Feb 9, 2008, 03:37 PM #38 fridgeymonster3 macrumors 6502   Join Date: Jan 2008 I got the answer on my first try. It was pretty easy; however, I don't think we should be bragging it was easy since it is for 5th graders. I mean, come on, post something challenging! __________________ "Even in my sleep-deprived state, I've managed to pull off another one of my classic pranks. BAZINGA!" 0
Feb 9, 2008, 03:41 PM   #39
CalBoy
macrumors 601

Join Date: May 2007
Quote:
 Originally Posted by fridgeymonster3 I mean, come on, post something challenging!

There are 3 doors. Behind 1 door lies immense wealth and riches. Behind the other two lie certain death.

A guard asks you to choose a door and you pick #2. The guard then reveals to you what's behind Door #1 and you see that behind it was one of two chances of certain death.

The guard now asks you if you would like to change your selection from Door #2 to Door #3.

Mathematically is there a probability increase that benefits you if you change doors?

BTW, I don't know the answer to this, but I've seen it thrown around a few times
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Feb 9, 2008, 03:41 PM   #40
jsw
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Join Date: Mar 2004
Location: Andover, MA
Quote:
 Originally Posted by fridgeymonster3 I got the answer on my first try. It was pretty easy; however, I don't think we should be bragging it was easy since it is for 5th graders. I mean, come on, post something challenging!
Pick any of these and report back with the answer!
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Feb 9, 2008, 03:45 PM   #41
WildCowboy

Join Date: Jan 2005
Quote:
 Originally Posted by CalBoy Mathematically is there a probability increase that benefits you if you change doors?
Yes, very much so.
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Feb 9, 2008, 03:46 PM   #42
CalBoy
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Join Date: May 2007
Quote:
 Originally Posted by WildCowboy Yes, very much so.
Darn it! You weren't supposed to say anything!
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Feb 9, 2008, 03:47 PM   #43
jsw
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Join Date: Mar 2004
Location: Andover, MA
Quote:
 Originally Posted by CalBoy Mathematically is there a probability increase that benefits you if you change doors?
Yes!

Edit: damn it! Darned kids forcing me to make them fruit smoothies and slowing down my response time. Grrr. In a few months, though, I shall prevail!
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Feb 9, 2008, 03:48 PM   #44
WildCowboy

Join Date: Jan 2005
Quote:
 Originally Posted by jsw Yes!
Stop copying off of my paper!
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 Feb 9, 2008, 03:52 PM #45 Doctor Q Administrator     Join Date: Sep 2002 Location: Los Angeles blood donor center Can you prove which is larger, e^pi or pi^e, using properties of those numbers rather than simply computing the exponentials? It's a real question, not a trick. I had this problem on a test. If only I could remember the answer! __________________ I support the MacRumors Blood Drive! 0
Feb 9, 2008, 03:52 PM   #46
kosmo
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Join Date: Apr 2002
Location: Atlanta
Quote:
 Originally Posted by CalBoy Ok, since you asked. There are 3 doors. Behind 1 door lies immense wealth and riches. Behind the other two lie certain death. A guard asks you to choose a door and you pick #2. The guard then reveals to you what's behind Door #1 and you see that behind it was one of two chances of certain death. The guard now asks you if you would like to change your selection from Door #2 to Door #3. Mathematically is there a probability increase that benefits you if you change doors? BTW, I don't know the answer to this, but I've seen it thrown around a few times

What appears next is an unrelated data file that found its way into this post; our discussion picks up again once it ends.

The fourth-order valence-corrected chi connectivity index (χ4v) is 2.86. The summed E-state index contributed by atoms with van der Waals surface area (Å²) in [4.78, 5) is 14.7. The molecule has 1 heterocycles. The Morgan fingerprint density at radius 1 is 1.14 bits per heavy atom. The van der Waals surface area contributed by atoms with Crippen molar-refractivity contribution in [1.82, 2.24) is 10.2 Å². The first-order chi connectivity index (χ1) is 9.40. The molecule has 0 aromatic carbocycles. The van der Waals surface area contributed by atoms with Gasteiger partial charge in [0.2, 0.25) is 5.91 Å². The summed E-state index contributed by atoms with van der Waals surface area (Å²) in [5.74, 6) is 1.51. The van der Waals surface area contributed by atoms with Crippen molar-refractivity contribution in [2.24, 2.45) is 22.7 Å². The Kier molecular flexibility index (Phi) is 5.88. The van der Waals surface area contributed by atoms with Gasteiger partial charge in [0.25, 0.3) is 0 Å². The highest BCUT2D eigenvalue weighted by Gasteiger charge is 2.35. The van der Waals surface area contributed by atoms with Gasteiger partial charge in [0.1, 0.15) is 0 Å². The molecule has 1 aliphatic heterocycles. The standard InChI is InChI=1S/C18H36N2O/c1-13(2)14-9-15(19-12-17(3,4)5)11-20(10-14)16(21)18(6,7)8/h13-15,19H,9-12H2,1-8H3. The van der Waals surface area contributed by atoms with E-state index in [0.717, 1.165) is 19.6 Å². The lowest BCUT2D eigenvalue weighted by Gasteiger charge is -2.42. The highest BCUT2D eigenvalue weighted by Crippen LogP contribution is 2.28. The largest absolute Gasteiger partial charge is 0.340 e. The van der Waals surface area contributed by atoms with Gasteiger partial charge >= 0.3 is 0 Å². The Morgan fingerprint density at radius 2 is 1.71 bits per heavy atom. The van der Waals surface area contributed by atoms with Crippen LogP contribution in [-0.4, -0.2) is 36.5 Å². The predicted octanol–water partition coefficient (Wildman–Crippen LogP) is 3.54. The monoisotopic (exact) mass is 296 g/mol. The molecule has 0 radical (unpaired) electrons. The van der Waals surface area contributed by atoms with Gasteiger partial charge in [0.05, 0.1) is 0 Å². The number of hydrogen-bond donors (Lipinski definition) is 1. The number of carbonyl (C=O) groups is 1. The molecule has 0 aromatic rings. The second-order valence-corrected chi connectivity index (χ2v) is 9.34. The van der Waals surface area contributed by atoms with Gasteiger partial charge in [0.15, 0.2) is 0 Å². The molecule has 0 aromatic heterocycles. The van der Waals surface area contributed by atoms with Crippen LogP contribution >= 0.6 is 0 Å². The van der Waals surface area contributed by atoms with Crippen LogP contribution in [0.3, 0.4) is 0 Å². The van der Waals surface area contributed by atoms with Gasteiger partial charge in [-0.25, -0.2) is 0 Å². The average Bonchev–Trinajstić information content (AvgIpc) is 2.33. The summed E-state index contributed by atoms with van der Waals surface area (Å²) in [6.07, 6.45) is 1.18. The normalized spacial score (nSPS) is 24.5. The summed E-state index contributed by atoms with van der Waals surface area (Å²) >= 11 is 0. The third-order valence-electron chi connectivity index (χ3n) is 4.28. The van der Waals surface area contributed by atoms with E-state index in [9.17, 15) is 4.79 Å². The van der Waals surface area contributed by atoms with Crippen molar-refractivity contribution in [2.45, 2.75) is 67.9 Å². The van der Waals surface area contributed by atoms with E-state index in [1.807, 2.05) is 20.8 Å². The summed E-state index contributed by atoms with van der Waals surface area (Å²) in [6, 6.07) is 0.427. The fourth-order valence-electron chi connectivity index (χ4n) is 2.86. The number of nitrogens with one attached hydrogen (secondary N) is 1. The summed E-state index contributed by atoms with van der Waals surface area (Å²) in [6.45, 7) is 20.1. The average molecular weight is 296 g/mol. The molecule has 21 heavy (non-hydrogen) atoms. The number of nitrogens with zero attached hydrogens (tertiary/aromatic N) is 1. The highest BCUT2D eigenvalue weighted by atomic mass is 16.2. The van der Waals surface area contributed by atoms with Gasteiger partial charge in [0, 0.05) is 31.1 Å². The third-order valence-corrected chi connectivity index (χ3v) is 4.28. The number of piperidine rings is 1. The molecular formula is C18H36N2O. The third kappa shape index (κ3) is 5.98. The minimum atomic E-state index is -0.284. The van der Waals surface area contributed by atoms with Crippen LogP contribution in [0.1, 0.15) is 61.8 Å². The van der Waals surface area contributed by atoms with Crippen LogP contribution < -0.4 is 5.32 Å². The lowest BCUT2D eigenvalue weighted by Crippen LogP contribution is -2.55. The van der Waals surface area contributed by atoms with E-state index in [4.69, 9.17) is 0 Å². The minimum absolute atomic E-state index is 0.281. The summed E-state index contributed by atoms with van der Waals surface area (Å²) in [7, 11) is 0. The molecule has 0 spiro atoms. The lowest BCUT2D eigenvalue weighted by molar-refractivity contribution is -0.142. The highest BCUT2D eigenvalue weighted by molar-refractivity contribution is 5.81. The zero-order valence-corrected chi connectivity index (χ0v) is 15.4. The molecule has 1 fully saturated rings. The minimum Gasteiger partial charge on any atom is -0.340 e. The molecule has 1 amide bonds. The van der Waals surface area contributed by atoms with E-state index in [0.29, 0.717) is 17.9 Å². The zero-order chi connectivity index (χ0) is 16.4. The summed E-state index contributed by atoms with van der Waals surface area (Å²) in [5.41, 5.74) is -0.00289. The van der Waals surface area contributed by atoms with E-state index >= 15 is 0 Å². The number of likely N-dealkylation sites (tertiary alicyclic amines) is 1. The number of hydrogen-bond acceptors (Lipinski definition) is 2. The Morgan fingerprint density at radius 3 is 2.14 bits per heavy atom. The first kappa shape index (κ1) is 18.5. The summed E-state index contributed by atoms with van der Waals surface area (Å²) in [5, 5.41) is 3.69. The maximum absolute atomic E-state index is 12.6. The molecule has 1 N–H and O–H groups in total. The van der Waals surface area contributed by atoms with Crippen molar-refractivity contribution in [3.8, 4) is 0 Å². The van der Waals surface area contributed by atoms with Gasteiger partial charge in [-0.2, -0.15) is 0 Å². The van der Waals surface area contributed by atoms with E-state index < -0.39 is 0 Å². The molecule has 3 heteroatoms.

Yes, your odds are increased by changing doors as "odd" as that seems. The first time you select a door you have a 1/3 chance of picking the right door and a 2/3 chance of picking the wrong door. After a wrong door has been revealed to you, the door you picked still has a 1/3 chance of being right however the other door now has a 2/3 chance of being right. Change doors!
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Feb 9, 2008, 03:57 PM   #47
fridgeymonster3
macrumors 6502

Join Date: Jan 2008
Monty Hall problem...real creative . Now if one of us explained that in a simple format without links to wikipedia (or borrowing any of their descriptions/examples) that would be much more impressive. My father taught statistics & probability at a graduate school and explained it in very simple terms before wikipedia existed which made it easy (not that me the psychology major, law school student could understand ).

Quote:
 Originally Posted by jsw Pick any of these and report back with the answer!
sure i'll solve those and get back to you.....in say, when some else figures them out, I pounce on their answers, and post them here first
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Last edited by WildCowboy; Feb 9, 2008 at 03:59 PM. Reason: post merge
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Feb 9, 2008, 04:01 PM   #48
WildCowboy

Join Date: Jan 2005
Quote:
 Originally Posted by fridgeymonster3 Now if one of us explained that in a simple format without links to wikipedia (or borrowing any of their descriptions/examples) that would be much more impressive.
What, you're looking for real effort out of us?!

Why reinvent the wheel when Wikipedia already has a good, thorough explanation?
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 Feb 9, 2008, 04:07 PM #49 EricNau Demi-God (Moderator emeritus)     Join Date: Apr 2005 Location: San Francisco, CA I love this one: Give the next two numbers in this sequence: 9, 10, 11, 12, 13, 14, 21, ... 0
Feb 9, 2008, 04:08 PM   #50
jsw
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Join Date: Mar 2004
Location: Andover, MA
Quote:
 Originally Posted by Doctor Q Can you prove which is larger, epi or pie?
This is quite easy to do visually with no math.

Epi:

Pie:

I think the visual cues allow it to be easily shown that the Epi is much smaller than a typical pie.